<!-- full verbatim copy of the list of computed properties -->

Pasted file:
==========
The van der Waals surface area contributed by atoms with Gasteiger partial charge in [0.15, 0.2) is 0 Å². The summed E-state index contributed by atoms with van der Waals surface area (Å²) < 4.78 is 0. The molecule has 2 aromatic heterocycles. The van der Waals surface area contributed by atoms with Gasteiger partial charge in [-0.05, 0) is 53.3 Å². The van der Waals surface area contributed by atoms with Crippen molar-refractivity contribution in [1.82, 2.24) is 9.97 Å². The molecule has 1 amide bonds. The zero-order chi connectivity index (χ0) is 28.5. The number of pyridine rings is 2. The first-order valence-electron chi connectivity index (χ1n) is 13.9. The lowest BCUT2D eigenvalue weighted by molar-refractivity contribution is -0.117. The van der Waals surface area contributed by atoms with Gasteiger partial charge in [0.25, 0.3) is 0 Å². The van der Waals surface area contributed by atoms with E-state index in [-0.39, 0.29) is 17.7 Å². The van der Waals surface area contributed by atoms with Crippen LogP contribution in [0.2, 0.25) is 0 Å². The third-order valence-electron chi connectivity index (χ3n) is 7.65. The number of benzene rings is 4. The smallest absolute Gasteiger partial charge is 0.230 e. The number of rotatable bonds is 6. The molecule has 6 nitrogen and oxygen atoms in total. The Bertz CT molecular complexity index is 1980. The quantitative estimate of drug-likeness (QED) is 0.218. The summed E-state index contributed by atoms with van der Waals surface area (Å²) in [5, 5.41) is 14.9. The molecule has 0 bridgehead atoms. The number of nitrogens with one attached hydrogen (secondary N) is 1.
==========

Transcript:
The van der Waals surface area contributed by atoms with Gasteiger partial charge in [0.15, 0.2) is 0 Å². The summed E-state index contributed by atoms with van der Waals surface area (Å²) < 4.78 is 0. The molecule has 2 aromatic heterocycles. The van der Waals surface area contributed by atoms with Gasteiger partial charge in [-0.05, 0) is 53.3 Å². The van der Waals surface area contributed by atoms with Crippen molar-refractivity contribution in [1.82, 2.24) is 9.97 Å². The molecule has 1 amide bonds. The zero-order chi connectivity index (χ0) is 28.5. The number of pyridine rings is 2. The first-order valence-electron chi connectivity index (χ1n) is 13.9. The lowest BCUT2D eigenvalue weighted by molar-refractivity contribution is -0.117. The van der Waals surface area contributed by atoms with Gasteiger partial charge in [0.25, 0.3) is 0 Å². The van der Waals surface area contributed by atoms with E-state index in [-0.39, 0.29) is 17.7 Å². The van der Waals surface area contributed by atoms with Crippen LogP contribution in [0.2, 0.25) is 0 Å². The third-order valence-electron chi connectivity index (χ3n) is 7.65. The number of benzene rings is 4. The smallest absolute Gasteiger partial charge is 0.230 e. The number of rotatable bonds is 6. The molecule has 6 nitrogen and oxygen atoms in total. The Bertz CT molecular complexity index is 1980. The quantitative estimate of drug-likeness (QED) is 0.218. The summed E-state index contributed by atoms with van der Waals surface area (Å²) in [5, 5.41) is 14.9. The molecule has 0 bridgehead atoms. The number of nitrogens with one attached hydrogen (secondary N) is 1.